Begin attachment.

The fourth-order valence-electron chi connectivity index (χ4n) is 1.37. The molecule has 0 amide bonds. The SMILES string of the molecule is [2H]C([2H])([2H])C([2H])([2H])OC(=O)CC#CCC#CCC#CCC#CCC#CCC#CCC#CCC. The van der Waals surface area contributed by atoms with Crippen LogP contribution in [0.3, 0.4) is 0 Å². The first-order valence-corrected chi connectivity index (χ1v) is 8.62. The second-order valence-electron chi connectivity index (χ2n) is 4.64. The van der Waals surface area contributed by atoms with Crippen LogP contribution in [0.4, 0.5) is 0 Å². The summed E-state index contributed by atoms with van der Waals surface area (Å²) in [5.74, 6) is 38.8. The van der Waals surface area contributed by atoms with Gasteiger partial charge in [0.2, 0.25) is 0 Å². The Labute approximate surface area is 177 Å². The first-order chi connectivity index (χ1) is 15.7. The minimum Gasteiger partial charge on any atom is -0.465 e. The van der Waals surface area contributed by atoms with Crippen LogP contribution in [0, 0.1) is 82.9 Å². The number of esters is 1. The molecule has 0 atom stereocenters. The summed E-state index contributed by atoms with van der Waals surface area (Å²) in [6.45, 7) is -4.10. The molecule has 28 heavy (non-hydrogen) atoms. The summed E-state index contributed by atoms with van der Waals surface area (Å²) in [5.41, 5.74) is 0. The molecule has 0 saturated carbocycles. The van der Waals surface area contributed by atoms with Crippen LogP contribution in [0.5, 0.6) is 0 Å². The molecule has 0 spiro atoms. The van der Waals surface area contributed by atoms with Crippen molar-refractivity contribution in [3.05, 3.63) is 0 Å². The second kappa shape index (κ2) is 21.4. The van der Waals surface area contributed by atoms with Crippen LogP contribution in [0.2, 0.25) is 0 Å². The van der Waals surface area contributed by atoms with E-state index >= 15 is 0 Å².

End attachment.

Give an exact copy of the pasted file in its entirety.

The fourth-order valence-electron chi connectivity index (χ4n) is 1.37. The molecule has 0 amide bonds. The SMILES string of the molecule is [2H]C([2H])([2H])C([2H])([2H])OC(=O)CC#CCC#CCC#CCC#CCC#CCC#CCC#CCC. The van der Waals surface area contributed by atoms with Crippen LogP contribution in [0.3, 0.4) is 0 Å². The first-order valence-corrected chi connectivity index (χ1v) is 8.62. The second-order valence-electron chi connectivity index (χ2n) is 4.64. The van der Waals surface area contributed by atoms with Crippen LogP contribution in [0.4, 0.5) is 0 Å². The summed E-state index contributed by atoms with van der Waals surface area (Å²) in [5.74, 6) is 38.8. The van der Waals surface area contributed by atoms with Gasteiger partial charge in [0.2, 0.25) is 0 Å². The Labute approximate surface area is 177 Å². The first-order chi connectivity index (χ1) is 15.7. The minimum Gasteiger partial charge on any atom is -0.465 e. The van der Waals surface area contributed by atoms with Crippen LogP contribution in [0, 0.1) is 82.9 Å². The number of esters is 1. The molecule has 0 atom stereocenters. The summed E-state index contributed by atoms with van der Waals surface area (Å²) in [6.45, 7) is -4.10. The molecule has 28 heavy (non-hydrogen) atoms. The summed E-state index contributed by atoms with van der Waals surface area (Å²) in [5.41, 5.74) is 0. The molecule has 0 saturated carbocycles. The van der Waals surface area contributed by atoms with Crippen LogP contribution in [0.5, 0.6) is 0 Å². The molecule has 0 spiro atoms. The van der Waals surface area contributed by atoms with Crippen molar-refractivity contribution in [3.05, 3.63) is 0 Å². The second kappa shape index (κ2) is 21.4. The van der Waals surface area contributed by atoms with Crippen LogP contribution in [0.2, 0.25) is 0 Å². The van der Waals surface area contributed by atoms with E-state index >= 15 is 0 Å².